COVID-19, the coronavirus that is spreading across the world, is wreaking havoc on working people and their families. Weeks after it burst onto the world scene, the end of this deadly threat is still not in sight. Although it is clear that its death toll will not begin to approximate that of the lethal 1918–19 worldwide Spanish Influenza epidemic, early indications are that COVID-19 could end up inflicting even more economic and political damage than that earlier pandemic. Its impact is likely to reveal with deeper clarity than we have seen in a long time the class lines that divide our society and the true costs of decades of deepening inequality.
There is no escaping the class dimension of the COVID-19 outbreak, for working people are most likely to be affected by both the virus and efforts to contain its spread. The way they earn their livings necessarily exposes many workers to the risk of contracting the disease. Some—such as nurses and homecare workers—put themselves at risk on the front lines caring for those who are ill. More than one-third of the 180 workers at the Life Care Center of Kirkland, Washington, the Seattle-area nursing home where thirteen patients died of COVID-19, appear to have contracted the virus. Other workers—including flight attendants, teachers, and food service workers—work in highly interactive settings where the virus could easily be contracted and transmitted. If they do contract the virus, working-class people are more likely to die from it because they disproportionately experience one of the underlying medical conditions that makes COVID-19 much deadlier than the flu: heart disease, diabetes, and lung disease. Moreover, if they feel ill, U.S. workers are more likely to delay seeing a doctor either because they lack health insurance or have high co-pays that discourage them from getting treatment.
Efforts to contain the spread of COVID-19 also have a class dimension. As the Chinese and Italians found, workplaces provide natural nodes of virus transmission. In order to restrain the spread of COVID-19, the Chinese government adopted strict quarantine measures that prevented nearly 300 million migrant workers from returning to their jobs after Chinese New Year celebrations, shuttering that nation’s manufacturing economy for three weeks. Italy did the same. Fiat Chrysler closed plants in Italy as the virus spread. Manufacturing and service workers worldwide cannot “telework” as many white collar or professional workers worldwide are now beginning to do. Hourly workers are far more likely to lose income than salaried workers during the coming weeks of “social distancing.” The relief bill enacted by the House on March 14 guarantees sick leave to only 20 percent of American workers, according to the New York Times. Those still vulnerable include independent contractors or gig workers. As San Francisco Uber and Lyft driver Steve Gregg explains, he is “not in a position” to stop driving despite suffering mild panic attacks over his fear of infection. He must work to support his family. Too many workers like Gregg are still in the position where they must decide between personal financial ruin and accelerating the spread of a deadly pandemic.
In their classic 1929 study Middletown, Helen and Robert Lynd observed that the class lines separating working-class from middle-class neighborhoods in 1920s Muncie, Indiana, were most visible before dawn: working-class homes were first to switch on their lights as their occupants rose to face the workday ahead, which started earlier than the 9 to 5 days of the “business class.” In the weeks ahead, the class lines that divide today’s America might become most visible around who must still venture out to work and who can work from the safety of home.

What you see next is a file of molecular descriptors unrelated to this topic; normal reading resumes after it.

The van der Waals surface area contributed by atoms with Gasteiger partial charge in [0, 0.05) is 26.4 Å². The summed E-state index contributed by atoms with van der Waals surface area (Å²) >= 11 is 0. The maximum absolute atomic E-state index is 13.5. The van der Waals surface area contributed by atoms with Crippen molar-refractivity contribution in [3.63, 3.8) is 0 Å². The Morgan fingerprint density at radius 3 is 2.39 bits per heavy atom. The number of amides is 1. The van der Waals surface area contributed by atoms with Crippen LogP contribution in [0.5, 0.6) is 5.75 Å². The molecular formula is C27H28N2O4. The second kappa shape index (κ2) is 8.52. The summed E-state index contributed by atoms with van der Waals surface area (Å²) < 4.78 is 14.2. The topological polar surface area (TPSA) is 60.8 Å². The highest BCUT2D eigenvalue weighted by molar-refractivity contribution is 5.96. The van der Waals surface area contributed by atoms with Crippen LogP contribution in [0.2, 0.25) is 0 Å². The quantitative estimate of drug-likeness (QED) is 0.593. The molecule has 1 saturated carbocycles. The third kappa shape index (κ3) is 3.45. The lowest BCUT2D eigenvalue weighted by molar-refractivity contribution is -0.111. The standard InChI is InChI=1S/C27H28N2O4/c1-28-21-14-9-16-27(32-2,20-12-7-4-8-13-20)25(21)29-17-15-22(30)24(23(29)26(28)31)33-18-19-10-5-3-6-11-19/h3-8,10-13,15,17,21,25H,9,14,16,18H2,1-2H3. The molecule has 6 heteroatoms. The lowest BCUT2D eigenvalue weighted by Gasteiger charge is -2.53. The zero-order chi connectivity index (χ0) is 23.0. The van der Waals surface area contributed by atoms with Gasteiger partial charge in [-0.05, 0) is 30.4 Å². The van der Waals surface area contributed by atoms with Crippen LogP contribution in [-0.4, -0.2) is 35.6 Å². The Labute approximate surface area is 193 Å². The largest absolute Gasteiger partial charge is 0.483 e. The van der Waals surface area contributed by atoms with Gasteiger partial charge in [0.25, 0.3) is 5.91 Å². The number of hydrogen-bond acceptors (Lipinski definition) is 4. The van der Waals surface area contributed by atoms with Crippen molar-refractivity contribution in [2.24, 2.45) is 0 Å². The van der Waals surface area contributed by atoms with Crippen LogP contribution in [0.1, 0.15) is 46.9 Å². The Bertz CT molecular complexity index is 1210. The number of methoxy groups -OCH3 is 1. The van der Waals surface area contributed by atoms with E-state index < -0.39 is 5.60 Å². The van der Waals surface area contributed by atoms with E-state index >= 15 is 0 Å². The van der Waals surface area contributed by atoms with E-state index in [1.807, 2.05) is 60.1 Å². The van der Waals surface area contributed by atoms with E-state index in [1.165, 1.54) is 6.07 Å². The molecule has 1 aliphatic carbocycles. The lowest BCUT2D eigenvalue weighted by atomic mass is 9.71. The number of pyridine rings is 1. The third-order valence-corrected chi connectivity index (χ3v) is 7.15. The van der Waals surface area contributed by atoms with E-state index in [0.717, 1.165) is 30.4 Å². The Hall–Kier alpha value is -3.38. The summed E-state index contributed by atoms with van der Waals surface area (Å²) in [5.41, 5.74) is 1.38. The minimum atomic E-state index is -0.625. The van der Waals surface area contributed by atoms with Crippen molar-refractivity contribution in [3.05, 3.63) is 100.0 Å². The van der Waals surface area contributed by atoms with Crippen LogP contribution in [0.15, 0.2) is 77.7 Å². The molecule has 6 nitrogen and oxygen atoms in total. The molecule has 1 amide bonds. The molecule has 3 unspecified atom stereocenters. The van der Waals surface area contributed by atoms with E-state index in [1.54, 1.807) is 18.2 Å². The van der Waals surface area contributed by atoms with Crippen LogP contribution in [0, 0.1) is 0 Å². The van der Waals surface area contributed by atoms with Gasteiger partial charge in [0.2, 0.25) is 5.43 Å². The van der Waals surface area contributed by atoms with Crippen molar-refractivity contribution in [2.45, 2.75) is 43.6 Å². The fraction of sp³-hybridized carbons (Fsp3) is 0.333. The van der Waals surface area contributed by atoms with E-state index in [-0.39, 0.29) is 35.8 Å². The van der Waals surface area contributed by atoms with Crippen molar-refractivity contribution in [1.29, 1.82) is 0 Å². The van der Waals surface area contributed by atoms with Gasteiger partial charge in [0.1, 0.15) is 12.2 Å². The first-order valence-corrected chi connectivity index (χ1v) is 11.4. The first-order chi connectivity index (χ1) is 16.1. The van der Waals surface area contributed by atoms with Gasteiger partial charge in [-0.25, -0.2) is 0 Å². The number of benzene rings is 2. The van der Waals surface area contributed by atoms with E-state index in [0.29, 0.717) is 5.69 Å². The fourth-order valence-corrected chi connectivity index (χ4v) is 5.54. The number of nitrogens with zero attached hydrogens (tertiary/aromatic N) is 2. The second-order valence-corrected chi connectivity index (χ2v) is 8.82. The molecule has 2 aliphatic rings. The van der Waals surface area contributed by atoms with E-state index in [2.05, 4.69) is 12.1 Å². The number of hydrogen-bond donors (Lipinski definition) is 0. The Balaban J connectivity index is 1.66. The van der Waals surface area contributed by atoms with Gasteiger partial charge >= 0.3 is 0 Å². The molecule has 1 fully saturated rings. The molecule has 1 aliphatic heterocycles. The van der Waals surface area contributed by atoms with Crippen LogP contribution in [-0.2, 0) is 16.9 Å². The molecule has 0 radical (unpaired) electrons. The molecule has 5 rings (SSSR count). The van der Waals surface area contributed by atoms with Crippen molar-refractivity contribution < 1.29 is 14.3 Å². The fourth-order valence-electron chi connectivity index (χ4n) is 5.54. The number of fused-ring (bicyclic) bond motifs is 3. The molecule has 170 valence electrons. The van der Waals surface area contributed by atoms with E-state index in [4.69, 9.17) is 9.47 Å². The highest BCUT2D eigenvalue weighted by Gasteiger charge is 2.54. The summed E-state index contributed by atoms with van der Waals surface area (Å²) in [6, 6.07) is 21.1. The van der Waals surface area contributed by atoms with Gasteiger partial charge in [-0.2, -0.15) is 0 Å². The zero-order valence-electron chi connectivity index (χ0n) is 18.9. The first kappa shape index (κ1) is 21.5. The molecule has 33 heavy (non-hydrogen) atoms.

Yet crises can also be opportunities. For forty years, Americans have been subjected to the drumbeat of libertarian market fundamentalism, the endlessly repeated allegation that government action could only worsen problems. “The nine most terrifying words in the English language are: I’m from the Government, and I’m here to help,” Ronald Reagan famously joked in 1986. Who’s laughing at that line now?
Crises like the current one have a way of exposing the bad faith of unclad emperors and their minions. If the impacts of just wars, depressions, and epidemics tend to be differentiated along class lines, they also give the lie to ideologies rooted in atavistic individualism. While they demand expertise and intelligent leadership, crises of this kind cannot be resolved by “dear leaders” who issue dictates. Both their courses and their consequences transcend the individual; they demand mass mobilization and collective action on behalf of the common good.
Although we have not chosen this moment, it is within our power to decide how to meet it. We could deepen divisions and set off on the fool’s errand of building a “Fortress America,” as our wall-obsessed president urges by cynically labeling the contagion a “foreign virus.” Or we could use it as an opportunity to build community, forge solidarity, revive internationalism, and renovate the crumbling edifice of democracy.
Working-class culture and workers’ movements have long carried within their DNA the antidote to what now threatens us. The COVID-19 pandemic reminds us of the timeless truth of the principle once popularized by the Noble and Holy Order of the Knights of Labor, the largest workers’ organization in nineteenth-century America: An injury to one must be the concern of all. If we embrace that time-honored ideal, not only can we reduce the potential lethality of COVID-19, we can begin to build a world more resistant to future plagues.
Joseph A. McCartin (@josephmccartin) is a Professor of History at Georgetown University, where he directs the Kalmanovitz Initiative for Labor & the Working Poor.